Australia’s role on the international battlefield looks to evolve with the reinstatement of former Prime Minister, Kevin Rudd, after a tumultuous month in politics. Featuring the Australian Labor Party (ALP) at centre stage, issues of the leadership spill resulted in a ballot being cast last month with Rudd defeating Julia Gillard 57 votes to 45 in a bid to determine the leader of the ruling ALP.
Ruddy, as he is affectionately called by Chinese bloggers, is one of few Western leaders who can converse in fluent Mandarin, a fact reflective of Rudd’s consciousness of China as a major economic superpower.
It stands to be seen how exactly China-Australia relations will evolve in the future, but in Rudd’s case, and even that of former Prime Minister Gillard’s, there was and will be potential for advancement and growth. Rudd’s reinstatement as Prime Minister into a government with strengthened economic ties is due in large part to Gillard’s previous efforts in developing rapport with China. Such foundations in the face of Australia’s political alliance with the United States has been both fortuitous and advantageous, and Rudd’s second chance as leader presents an opportunity to cultivate both relationships without upsetting one party.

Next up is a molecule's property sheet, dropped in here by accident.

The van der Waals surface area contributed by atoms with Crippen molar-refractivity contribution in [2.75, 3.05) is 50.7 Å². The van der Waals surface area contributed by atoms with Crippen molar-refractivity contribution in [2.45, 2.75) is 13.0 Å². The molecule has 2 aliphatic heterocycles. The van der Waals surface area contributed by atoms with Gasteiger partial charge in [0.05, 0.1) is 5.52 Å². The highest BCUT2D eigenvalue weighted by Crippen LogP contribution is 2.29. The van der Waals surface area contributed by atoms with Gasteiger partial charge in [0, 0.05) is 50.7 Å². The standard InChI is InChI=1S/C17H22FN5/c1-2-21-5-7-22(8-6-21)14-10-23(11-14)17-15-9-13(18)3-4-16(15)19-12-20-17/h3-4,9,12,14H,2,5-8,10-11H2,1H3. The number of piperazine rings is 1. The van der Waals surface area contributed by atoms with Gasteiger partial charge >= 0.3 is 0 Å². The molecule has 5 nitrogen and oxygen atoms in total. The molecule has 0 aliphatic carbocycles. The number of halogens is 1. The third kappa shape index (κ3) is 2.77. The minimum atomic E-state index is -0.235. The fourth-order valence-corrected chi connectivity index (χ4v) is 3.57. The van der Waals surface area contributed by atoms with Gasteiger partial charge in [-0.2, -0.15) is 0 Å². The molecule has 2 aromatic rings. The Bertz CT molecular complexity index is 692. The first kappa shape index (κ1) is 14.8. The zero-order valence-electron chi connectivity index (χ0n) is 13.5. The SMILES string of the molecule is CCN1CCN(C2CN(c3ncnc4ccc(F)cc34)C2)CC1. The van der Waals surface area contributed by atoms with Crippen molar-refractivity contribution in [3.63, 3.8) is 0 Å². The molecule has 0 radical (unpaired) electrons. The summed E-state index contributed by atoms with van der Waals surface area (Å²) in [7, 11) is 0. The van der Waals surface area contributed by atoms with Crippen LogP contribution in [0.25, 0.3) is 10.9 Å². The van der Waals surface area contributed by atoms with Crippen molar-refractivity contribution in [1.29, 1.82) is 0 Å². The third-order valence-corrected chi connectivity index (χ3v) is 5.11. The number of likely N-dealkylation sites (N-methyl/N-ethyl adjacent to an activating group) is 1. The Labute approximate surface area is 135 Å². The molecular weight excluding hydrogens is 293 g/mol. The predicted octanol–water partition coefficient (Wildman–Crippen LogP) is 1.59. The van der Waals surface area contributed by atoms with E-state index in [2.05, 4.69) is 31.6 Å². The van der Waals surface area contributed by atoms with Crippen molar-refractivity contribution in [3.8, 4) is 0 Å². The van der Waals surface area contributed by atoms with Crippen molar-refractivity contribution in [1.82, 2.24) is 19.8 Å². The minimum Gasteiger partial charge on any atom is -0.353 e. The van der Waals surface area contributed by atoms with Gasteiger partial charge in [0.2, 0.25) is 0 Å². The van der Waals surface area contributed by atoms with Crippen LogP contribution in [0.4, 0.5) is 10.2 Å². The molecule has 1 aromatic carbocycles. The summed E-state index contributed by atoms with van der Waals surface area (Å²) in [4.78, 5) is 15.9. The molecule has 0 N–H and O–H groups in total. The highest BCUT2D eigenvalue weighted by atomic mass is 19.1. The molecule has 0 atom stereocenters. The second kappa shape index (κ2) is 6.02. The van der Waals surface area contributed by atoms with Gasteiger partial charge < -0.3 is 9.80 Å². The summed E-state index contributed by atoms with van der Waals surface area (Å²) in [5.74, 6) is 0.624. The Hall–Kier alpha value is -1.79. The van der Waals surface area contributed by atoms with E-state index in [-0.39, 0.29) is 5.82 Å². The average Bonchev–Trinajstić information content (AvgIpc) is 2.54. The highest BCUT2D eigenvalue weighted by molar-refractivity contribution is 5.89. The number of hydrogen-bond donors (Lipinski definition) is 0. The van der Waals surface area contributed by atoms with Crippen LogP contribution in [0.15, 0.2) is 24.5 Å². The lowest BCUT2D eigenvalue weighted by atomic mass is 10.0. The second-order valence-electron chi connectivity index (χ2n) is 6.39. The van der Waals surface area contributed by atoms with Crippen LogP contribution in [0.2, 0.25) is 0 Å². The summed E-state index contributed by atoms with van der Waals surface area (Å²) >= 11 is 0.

According to Xin Hua News, Rudd has quite a populace backing from Chinese audiences; he boasts a sizeable fan base on Sina Weibo, one of China’s more popular microblogging services (amalgamating the functions of both Twitter and Facebook), where his followers has exceeded 400, 000, and his family updates liked and reposted multitudinously across the Internet.
It is worth noting that despite differences in political systems, Chinese commentators express hope that Australia’s affiliation with both the United States and China serve not as adversarial fodder, but of mutual benefit and cooperation. One that can encourage stronger dialogue between Beijing and Washington and cease the perpetuation of China-US rivalry.
If China-Australia relations mature, Australia stands to gain a highly productive partnership not limited to the Asia-Pacific.